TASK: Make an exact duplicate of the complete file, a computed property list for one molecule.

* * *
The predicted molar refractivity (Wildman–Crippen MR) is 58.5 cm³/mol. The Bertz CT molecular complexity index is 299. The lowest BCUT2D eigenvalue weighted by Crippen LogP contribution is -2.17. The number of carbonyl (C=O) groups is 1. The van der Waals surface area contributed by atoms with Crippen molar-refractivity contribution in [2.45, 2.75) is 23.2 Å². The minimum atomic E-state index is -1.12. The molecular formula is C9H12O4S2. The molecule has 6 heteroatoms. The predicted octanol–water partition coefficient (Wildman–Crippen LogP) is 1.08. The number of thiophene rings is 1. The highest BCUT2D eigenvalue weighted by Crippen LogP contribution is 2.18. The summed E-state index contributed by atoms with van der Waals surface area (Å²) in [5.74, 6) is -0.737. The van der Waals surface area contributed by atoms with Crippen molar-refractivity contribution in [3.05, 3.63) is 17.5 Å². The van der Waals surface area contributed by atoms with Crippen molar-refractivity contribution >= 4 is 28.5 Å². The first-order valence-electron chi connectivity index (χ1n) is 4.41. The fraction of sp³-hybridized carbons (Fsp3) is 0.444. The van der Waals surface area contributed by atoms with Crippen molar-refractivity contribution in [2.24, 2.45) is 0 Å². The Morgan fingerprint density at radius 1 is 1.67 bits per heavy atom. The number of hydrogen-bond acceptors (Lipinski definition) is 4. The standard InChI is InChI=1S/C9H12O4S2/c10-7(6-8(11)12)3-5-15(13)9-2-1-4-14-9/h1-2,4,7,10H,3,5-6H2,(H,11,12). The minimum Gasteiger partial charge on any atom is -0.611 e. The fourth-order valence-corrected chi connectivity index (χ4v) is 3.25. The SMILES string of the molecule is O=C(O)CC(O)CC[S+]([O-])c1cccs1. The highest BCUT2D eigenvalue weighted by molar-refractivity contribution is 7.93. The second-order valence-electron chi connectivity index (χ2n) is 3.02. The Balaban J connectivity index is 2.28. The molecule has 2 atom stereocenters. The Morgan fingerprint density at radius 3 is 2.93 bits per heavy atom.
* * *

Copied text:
The predicted molar refractivity (Wildman–Crippen MR) is 58.5 cm³/mol. The Bertz CT molecular complexity index is 299. The lowest BCUT2D eigenvalue weighted by Crippen LogP contribution is -2.17. The number of carbonyl (C=O) groups is 1. The van der Waals surface area contributed by atoms with Crippen molar-refractivity contribution in [2.45, 2.75) is 23.2 Å². The minimum atomic E-state index is -1.12. The molecular formula is C9H12O4S2. The molecule has 6 heteroatoms. The predicted octanol–water partition coefficient (Wildman–Crippen LogP) is 1.08. The number of thiophene rings is 1. The highest BCUT2D eigenvalue weighted by Crippen LogP contribution is 2.18. The summed E-state index contributed by atoms with van der Waals surface area (Å²) in [5.74, 6) is -0.737. The van der Waals surface area contributed by atoms with Crippen molar-refractivity contribution in [3.05, 3.63) is 17.5 Å². The van der Waals surface area contributed by atoms with Crippen molar-refractivity contribution >= 4 is 28.5 Å². The first-order valence-electron chi connectivity index (χ1n) is 4.41. The fraction of sp³-hybridized carbons (Fsp3) is 0.444. The van der Waals surface area contributed by atoms with Crippen molar-refractivity contribution in [2.24, 2.45) is 0 Å². The Morgan fingerprint density at radius 1 is 1.67 bits per heavy atom. The number of hydrogen-bond acceptors (Lipinski definition) is 4. The standard InChI is InChI=1S/C9H12O4S2/c10-7(6-8(11)12)3-5-15(13)9-2-1-4-14-9/h1-2,4,7,10H,3,5-6H2,(H,11,12). The minimum Gasteiger partial charge on any atom is -0.611 e. The fourth-order valence-corrected chi connectivity index (χ4v) is 3.25. The SMILES string of the molecule is O=C(O)CC(O)CC[S+]([O-])c1cccs1. The highest BCUT2D eigenvalue weighted by molar-refractivity contribution is 7.93. The second-order valence-electron chi connectivity index (χ2n) is 3.02. The Balaban J connectivity index is 2.28. The molecule has 2 atom stereocenters. The Morgan fingerprint density at radius 3 is 2.93 bits per heavy atom.